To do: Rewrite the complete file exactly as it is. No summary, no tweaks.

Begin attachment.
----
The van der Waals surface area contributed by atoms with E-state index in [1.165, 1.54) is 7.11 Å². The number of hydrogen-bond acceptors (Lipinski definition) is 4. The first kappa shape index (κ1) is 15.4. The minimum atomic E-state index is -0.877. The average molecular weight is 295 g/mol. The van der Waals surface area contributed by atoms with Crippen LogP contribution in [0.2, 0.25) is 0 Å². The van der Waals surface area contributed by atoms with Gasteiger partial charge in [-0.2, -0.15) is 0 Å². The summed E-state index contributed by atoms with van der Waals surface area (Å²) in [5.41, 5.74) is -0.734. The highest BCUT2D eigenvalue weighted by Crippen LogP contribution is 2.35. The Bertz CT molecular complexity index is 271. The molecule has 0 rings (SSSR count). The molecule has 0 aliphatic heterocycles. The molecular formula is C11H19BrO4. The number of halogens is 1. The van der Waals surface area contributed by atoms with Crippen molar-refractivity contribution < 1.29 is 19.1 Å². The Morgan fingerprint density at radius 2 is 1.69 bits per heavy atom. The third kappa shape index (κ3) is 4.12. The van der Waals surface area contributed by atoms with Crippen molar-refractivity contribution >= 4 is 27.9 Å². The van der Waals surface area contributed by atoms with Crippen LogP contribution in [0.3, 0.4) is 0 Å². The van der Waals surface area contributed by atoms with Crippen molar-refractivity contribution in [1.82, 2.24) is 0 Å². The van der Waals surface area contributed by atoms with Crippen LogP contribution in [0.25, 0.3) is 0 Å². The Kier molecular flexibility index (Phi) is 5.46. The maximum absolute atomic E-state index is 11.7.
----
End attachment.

The van der Waals surface area contributed by atoms with E-state index in [1.165, 1.54) is 7.11 Å². The number of hydrogen-bond acceptors (Lipinski definition) is 4. The first kappa shape index (κ1) is 15.4. The minimum atomic E-state index is -0.877. The average molecular weight is 295 g/mol. The van der Waals surface area contributed by atoms with Crippen LogP contribution in [0.2, 0.25) is 0 Å². The van der Waals surface area contributed by atoms with Gasteiger partial charge in [-0.2, -0.15) is 0 Å². The summed E-state index contributed by atoms with van der Waals surface area (Å²) in [5.41, 5.74) is -0.734. The highest BCUT2D eigenvalue weighted by Crippen LogP contribution is 2.35. The Bertz CT molecular complexity index is 271. The molecule has 0 rings (SSSR count). The molecule has 0 aliphatic heterocycles. The molecular formula is C11H19BrO4. The number of halogens is 1. The van der Waals surface area contributed by atoms with Crippen molar-refractivity contribution < 1.29 is 19.1 Å². The Morgan fingerprint density at radius 2 is 1.69 bits per heavy atom. The third kappa shape index (κ3) is 4.12. The van der Waals surface area contributed by atoms with Crippen molar-refractivity contribution >= 4 is 27.9 Å². The van der Waals surface area contributed by atoms with Crippen LogP contribution in [0.3, 0.4) is 0 Å². The van der Waals surface area contributed by atoms with Crippen molar-refractivity contribution in [1.82, 2.24) is 0 Å². The van der Waals surface area contributed by atoms with Crippen LogP contribution in [0.25, 0.3) is 0 Å². The Kier molecular flexibility index (Phi) is 5.46. The maximum absolute atomic E-state index is 11.7.